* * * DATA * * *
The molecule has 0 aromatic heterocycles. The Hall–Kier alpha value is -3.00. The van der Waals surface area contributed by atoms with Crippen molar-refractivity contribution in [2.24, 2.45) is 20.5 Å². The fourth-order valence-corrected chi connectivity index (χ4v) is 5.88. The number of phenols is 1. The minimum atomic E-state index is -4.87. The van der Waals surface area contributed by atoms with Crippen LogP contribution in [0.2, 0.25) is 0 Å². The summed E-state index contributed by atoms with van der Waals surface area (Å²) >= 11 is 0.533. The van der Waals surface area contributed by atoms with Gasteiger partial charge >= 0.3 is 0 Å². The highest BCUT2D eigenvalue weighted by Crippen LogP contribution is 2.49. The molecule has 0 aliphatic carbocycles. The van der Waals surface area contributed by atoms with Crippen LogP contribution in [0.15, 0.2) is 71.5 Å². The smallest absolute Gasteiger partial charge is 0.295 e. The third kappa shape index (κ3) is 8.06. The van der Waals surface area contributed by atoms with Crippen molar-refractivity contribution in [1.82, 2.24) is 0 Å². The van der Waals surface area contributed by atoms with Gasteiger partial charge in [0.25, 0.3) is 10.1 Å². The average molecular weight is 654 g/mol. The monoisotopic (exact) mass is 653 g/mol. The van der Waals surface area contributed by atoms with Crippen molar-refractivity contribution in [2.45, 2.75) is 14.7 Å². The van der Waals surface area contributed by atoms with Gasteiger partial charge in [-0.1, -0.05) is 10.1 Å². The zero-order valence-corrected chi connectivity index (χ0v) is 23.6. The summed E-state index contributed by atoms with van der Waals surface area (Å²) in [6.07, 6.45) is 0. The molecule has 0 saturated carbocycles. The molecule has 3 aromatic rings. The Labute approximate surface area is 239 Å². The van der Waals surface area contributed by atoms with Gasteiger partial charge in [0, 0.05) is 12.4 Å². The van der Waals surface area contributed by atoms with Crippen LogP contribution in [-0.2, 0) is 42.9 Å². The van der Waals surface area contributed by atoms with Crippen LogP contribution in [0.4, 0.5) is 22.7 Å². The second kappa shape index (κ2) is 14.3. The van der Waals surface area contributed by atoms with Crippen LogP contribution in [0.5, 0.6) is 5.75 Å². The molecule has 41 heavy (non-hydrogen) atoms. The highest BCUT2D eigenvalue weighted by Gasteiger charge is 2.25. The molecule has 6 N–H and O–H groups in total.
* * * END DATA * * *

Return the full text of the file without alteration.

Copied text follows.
The molecule has 0 aromatic heterocycles. The Hall–Kier alpha value is -3.00. The van der Waals surface area contributed by atoms with Crippen molar-refractivity contribution in [2.24, 2.45) is 20.5 Å². The fourth-order valence-corrected chi connectivity index (χ4v) is 5.88. The number of phenols is 1. The minimum atomic E-state index is -4.87. The van der Waals surface area contributed by atoms with Crippen LogP contribution in [0.2, 0.25) is 0 Å². The summed E-state index contributed by atoms with van der Waals surface area (Å²) >= 11 is 0.533. The van der Waals surface area contributed by atoms with Gasteiger partial charge >= 0.3 is 0 Å². The highest BCUT2D eigenvalue weighted by Crippen LogP contribution is 2.49. The molecule has 0 aliphatic carbocycles. The van der Waals surface area contributed by atoms with Crippen LogP contribution in [0.15, 0.2) is 71.5 Å². The smallest absolute Gasteiger partial charge is 0.295 e. The third kappa shape index (κ3) is 8.06. The van der Waals surface area contributed by atoms with Crippen molar-refractivity contribution in [1.82, 2.24) is 0 Å². The van der Waals surface area contributed by atoms with Gasteiger partial charge in [0.25, 0.3) is 10.1 Å². The average molecular weight is 654 g/mol. The monoisotopic (exact) mass is 653 g/mol. The van der Waals surface area contributed by atoms with Crippen molar-refractivity contribution in [2.45, 2.75) is 14.7 Å². The van der Waals surface area contributed by atoms with Gasteiger partial charge in [-0.1, -0.05) is 10.1 Å². The zero-order valence-corrected chi connectivity index (χ0v) is 23.6. The summed E-state index contributed by atoms with van der Waals surface area (Å²) in [6.07, 6.45) is 0. The molecule has 0 saturated carbocycles. The molecule has 3 aromatic rings. The Labute approximate surface area is 239 Å². The van der Waals surface area contributed by atoms with Gasteiger partial charge in [0, 0.05) is 12.4 Å². The van der Waals surface area contributed by atoms with Crippen LogP contribution in [-0.2, 0) is 42.9 Å². The van der Waals surface area contributed by atoms with Crippen LogP contribution in [0.4, 0.5) is 22.7 Å². The second kappa shape index (κ2) is 14.3. The van der Waals surface area contributed by atoms with Crippen LogP contribution in [0.5, 0.6) is 5.75 Å². The molecule has 41 heavy (non-hydrogen) atoms. The highest BCUT2D eigenvalue weighted by Gasteiger charge is 2.25. The molecule has 6 N–H and O–H groups in total.